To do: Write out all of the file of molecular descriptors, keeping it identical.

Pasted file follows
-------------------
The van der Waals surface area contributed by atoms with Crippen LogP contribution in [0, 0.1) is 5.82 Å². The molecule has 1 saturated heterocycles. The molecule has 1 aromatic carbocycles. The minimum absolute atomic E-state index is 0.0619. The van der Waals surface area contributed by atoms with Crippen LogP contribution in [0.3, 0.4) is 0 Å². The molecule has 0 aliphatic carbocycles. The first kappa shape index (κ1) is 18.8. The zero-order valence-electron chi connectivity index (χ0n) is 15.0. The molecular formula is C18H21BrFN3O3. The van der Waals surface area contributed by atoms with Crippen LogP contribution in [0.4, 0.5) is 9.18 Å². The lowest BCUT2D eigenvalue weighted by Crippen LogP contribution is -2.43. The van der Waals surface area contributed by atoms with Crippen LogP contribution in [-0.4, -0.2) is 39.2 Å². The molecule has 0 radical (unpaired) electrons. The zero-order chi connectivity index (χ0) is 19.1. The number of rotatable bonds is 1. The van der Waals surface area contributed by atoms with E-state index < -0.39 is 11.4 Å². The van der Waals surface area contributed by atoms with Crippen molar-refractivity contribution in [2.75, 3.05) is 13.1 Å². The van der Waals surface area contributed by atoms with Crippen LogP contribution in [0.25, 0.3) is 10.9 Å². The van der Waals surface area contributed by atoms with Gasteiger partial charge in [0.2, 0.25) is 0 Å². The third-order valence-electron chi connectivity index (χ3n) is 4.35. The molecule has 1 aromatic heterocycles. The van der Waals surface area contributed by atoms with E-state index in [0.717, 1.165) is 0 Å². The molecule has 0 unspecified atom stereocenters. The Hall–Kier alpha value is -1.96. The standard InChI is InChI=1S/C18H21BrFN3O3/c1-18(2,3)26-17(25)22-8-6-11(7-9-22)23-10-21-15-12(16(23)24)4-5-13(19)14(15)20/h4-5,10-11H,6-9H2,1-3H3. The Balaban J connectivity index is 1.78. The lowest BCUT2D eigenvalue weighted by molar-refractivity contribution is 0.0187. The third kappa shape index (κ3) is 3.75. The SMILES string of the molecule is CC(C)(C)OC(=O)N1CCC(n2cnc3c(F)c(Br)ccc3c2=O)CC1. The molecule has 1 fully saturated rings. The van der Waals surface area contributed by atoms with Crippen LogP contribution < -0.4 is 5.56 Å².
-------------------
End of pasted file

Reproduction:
The van der Waals surface area contributed by atoms with Crippen LogP contribution in [0, 0.1) is 5.82 Å². The molecule has 1 saturated heterocycles. The molecule has 1 aromatic carbocycles. The minimum absolute atomic E-state index is 0.0619. The van der Waals surface area contributed by atoms with Crippen LogP contribution in [0.3, 0.4) is 0 Å². The molecule has 0 aliphatic carbocycles. The first kappa shape index (κ1) is 18.8. The zero-order valence-electron chi connectivity index (χ0n) is 15.0. The molecular formula is C18H21BrFN3O3. The van der Waals surface area contributed by atoms with Crippen LogP contribution in [0.4, 0.5) is 9.18 Å². The lowest BCUT2D eigenvalue weighted by Crippen LogP contribution is -2.43. The van der Waals surface area contributed by atoms with Crippen LogP contribution in [-0.4, -0.2) is 39.2 Å². The molecule has 0 radical (unpaired) electrons. The zero-order chi connectivity index (χ0) is 19.1. The number of rotatable bonds is 1. The van der Waals surface area contributed by atoms with E-state index < -0.39 is 11.4 Å². The van der Waals surface area contributed by atoms with Crippen molar-refractivity contribution in [2.75, 3.05) is 13.1 Å². The van der Waals surface area contributed by atoms with Crippen LogP contribution in [0.25, 0.3) is 10.9 Å². The van der Waals surface area contributed by atoms with Gasteiger partial charge in [0.2, 0.25) is 0 Å². The third-order valence-electron chi connectivity index (χ3n) is 4.35. The molecule has 1 aromatic heterocycles. The van der Waals surface area contributed by atoms with E-state index in [0.717, 1.165) is 0 Å². The molecule has 0 unspecified atom stereocenters. The Hall–Kier alpha value is -1.96. The standard InChI is InChI=1S/C18H21BrFN3O3/c1-18(2,3)26-17(25)22-8-6-11(7-9-22)23-10-21-15-12(16(23)24)4-5-13(19)14(15)20/h4-5,10-11H,6-9H2,1-3H3. The Balaban J connectivity index is 1.78. The lowest BCUT2D eigenvalue weighted by molar-refractivity contribution is 0.0187. The third kappa shape index (κ3) is 3.75. The SMILES string of the molecule is CC(C)(C)OC(=O)N1CCC(n2cnc3c(F)c(Br)ccc3c2=O)CC1. The molecule has 1 fully saturated rings. The van der Waals surface area contributed by atoms with Crippen LogP contribution < -0.4 is 5.56 Å².